What is also interesting is that in an effort to maintain their positions in this ever-changing market, card scheme providers are also looking at ways in which Open Banking can expand their offerings. Mastercard recently launched suites of Open Banking applications and has four separate offerings, which include verifying the real-time status of TPPs and an advice centre for banks building out Open Banking strategies. Educating consumers on the potential benefits of Open Banking will be critical to enabling adoption at scale and the platform aims to assist banks in this. As an organisation with a global reach, it will be helping banks explore and access solutions that are safe, reliable and trusted by customers. By entering the Open Banking ecosystem, it can also provide the nascent sector with expert advice – especially regarding data security, one of the key concerns when it comes to consumer adoption. Therefore, an organisation that already specialises in payments technology and securing consumer data will support adoption.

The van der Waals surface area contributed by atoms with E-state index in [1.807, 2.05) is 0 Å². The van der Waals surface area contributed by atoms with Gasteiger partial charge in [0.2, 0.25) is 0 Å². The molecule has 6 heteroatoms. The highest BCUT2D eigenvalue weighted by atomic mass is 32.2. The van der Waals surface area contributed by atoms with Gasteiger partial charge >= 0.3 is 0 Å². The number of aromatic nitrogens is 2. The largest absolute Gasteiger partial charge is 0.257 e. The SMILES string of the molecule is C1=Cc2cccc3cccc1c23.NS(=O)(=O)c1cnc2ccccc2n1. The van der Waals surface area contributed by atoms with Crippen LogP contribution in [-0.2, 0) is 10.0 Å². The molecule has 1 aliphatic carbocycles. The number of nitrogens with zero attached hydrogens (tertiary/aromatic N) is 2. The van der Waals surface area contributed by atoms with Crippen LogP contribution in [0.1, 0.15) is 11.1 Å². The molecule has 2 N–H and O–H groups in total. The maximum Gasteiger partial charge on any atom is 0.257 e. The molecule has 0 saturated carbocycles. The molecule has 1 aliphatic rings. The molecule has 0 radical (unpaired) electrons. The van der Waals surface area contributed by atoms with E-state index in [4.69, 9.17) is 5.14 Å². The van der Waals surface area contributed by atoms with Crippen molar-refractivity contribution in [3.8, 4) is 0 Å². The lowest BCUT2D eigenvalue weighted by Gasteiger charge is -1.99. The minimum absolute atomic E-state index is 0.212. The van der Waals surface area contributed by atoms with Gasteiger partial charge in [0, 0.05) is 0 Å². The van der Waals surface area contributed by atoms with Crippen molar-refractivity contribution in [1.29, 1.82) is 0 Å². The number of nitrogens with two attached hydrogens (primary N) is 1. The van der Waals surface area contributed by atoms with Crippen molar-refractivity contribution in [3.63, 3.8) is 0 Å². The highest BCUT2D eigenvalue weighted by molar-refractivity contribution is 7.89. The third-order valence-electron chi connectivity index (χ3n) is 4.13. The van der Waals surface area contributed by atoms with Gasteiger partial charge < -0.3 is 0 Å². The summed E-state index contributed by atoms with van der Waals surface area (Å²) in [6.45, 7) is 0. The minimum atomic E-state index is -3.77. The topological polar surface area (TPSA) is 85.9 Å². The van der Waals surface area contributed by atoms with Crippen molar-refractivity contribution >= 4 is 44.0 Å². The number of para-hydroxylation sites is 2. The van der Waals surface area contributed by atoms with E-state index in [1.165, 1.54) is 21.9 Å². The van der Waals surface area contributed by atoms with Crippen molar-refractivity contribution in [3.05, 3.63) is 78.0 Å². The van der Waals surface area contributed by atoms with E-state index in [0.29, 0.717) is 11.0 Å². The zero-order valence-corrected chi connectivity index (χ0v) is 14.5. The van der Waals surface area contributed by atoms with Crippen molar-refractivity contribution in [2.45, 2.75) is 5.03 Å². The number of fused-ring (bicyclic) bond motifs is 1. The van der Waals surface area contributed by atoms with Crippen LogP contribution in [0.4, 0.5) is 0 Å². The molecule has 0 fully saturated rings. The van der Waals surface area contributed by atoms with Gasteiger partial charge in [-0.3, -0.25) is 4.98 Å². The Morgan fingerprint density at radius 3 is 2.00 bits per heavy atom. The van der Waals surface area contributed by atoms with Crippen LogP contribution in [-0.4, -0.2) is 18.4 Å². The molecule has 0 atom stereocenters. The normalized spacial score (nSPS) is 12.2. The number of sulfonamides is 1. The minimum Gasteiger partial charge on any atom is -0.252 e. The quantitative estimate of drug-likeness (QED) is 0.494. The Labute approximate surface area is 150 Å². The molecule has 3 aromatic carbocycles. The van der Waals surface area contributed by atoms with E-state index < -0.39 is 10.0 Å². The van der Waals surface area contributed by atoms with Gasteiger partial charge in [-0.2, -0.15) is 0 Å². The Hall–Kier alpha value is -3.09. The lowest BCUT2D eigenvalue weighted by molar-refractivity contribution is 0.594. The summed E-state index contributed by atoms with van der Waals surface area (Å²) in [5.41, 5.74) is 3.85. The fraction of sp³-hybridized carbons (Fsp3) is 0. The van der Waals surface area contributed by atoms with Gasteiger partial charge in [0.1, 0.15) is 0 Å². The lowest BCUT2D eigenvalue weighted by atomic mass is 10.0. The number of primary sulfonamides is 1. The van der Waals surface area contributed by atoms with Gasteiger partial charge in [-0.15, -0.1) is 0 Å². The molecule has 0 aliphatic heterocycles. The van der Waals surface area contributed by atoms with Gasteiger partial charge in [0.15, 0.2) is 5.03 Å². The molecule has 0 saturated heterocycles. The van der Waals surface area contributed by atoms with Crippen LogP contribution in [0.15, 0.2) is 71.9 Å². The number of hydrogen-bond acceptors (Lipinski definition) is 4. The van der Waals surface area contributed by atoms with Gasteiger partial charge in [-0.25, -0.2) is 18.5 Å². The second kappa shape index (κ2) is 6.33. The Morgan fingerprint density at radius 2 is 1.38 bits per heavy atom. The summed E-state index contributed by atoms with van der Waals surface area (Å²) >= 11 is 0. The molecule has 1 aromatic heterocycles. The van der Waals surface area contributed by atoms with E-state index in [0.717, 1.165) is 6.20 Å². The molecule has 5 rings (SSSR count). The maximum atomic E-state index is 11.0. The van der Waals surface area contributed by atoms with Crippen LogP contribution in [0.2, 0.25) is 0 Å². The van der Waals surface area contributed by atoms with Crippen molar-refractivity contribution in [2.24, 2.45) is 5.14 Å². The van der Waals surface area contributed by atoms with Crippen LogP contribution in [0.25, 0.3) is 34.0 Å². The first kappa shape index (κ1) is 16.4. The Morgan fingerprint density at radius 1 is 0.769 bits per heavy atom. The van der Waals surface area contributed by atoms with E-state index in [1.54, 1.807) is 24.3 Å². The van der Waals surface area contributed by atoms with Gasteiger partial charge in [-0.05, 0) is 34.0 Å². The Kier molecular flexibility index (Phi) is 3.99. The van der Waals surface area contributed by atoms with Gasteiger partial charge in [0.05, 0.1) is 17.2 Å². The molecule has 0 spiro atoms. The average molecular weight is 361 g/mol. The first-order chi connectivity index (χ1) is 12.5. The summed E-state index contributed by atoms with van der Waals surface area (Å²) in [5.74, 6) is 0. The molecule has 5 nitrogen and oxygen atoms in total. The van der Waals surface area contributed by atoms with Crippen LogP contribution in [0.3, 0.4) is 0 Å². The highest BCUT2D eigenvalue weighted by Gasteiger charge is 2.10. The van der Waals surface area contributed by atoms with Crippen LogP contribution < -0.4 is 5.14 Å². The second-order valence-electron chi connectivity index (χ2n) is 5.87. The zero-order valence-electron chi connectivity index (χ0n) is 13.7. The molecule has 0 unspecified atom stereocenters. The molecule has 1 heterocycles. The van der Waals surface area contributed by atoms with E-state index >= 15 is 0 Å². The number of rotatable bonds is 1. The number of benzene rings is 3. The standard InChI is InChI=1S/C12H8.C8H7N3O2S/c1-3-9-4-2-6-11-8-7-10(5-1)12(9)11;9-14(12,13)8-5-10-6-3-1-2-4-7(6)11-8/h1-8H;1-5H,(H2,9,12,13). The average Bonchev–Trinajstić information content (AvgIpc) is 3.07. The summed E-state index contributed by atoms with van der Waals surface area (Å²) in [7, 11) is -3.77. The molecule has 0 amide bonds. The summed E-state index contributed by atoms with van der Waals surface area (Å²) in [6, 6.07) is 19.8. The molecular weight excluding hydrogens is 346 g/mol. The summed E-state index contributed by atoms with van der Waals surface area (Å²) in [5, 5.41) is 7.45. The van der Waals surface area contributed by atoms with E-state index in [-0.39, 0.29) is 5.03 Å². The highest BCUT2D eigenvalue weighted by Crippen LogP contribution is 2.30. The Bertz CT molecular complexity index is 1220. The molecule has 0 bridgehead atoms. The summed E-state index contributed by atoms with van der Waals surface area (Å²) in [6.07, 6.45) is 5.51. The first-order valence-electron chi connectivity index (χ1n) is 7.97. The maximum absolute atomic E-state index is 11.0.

Such platforms are essential components of the Open Banking ecosystem, as they assist both financial institutions and TPPs navigate the opportunities and challenges presented by the API economy.

Third-party providers

PSD2 has identified two types of TPPs; Account Information Service Providers (AISPs) and Payment Initiation Service Providers (PISPs). An AISP is any business that uses a customer’s account data to provide services such as aggregating financial information in one place, tracking their spending or planning their finances. A PISP is any company that initiates digital payments on behalf of the user, directly from their bank account, offering an alternative to the use of a card.